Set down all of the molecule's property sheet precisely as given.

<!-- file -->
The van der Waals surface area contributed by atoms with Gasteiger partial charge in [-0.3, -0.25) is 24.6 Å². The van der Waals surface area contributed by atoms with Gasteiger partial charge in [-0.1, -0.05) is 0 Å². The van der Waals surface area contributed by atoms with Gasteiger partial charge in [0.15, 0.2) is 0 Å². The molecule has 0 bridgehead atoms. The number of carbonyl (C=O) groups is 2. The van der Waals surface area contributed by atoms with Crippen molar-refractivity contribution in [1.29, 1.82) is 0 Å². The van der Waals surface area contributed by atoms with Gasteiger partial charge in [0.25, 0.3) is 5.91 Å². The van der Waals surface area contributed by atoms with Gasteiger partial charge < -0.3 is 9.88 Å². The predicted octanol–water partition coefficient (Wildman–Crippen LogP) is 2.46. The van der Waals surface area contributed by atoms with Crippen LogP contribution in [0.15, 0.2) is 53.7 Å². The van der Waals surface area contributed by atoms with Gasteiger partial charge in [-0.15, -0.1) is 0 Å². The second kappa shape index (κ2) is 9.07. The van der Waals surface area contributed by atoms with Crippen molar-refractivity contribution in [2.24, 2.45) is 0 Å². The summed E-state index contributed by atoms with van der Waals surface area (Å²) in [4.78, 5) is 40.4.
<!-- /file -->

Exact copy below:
The van der Waals surface area contributed by atoms with Gasteiger partial charge in [-0.3, -0.25) is 24.6 Å². The van der Waals surface area contributed by atoms with Gasteiger partial charge in [-0.1, -0.05) is 0 Å². The van der Waals surface area contributed by atoms with Gasteiger partial charge in [0.15, 0.2) is 0 Å². The molecule has 0 bridgehead atoms. The number of carbonyl (C=O) groups is 2. The van der Waals surface area contributed by atoms with Crippen molar-refractivity contribution in [1.29, 1.82) is 0 Å². The van der Waals surface area contributed by atoms with Gasteiger partial charge in [0.25, 0.3) is 5.91 Å². The van der Waals surface area contributed by atoms with Gasteiger partial charge < -0.3 is 9.88 Å². The predicted octanol–water partition coefficient (Wildman–Crippen LogP) is 2.46. The van der Waals surface area contributed by atoms with Crippen LogP contribution in [0.15, 0.2) is 53.7 Å². The van der Waals surface area contributed by atoms with Gasteiger partial charge in [-0.15, -0.1) is 0 Å². The second kappa shape index (κ2) is 9.07. The van der Waals surface area contributed by atoms with Crippen molar-refractivity contribution in [2.24, 2.45) is 0 Å². The summed E-state index contributed by atoms with van der Waals surface area (Å²) in [4.78, 5) is 40.4.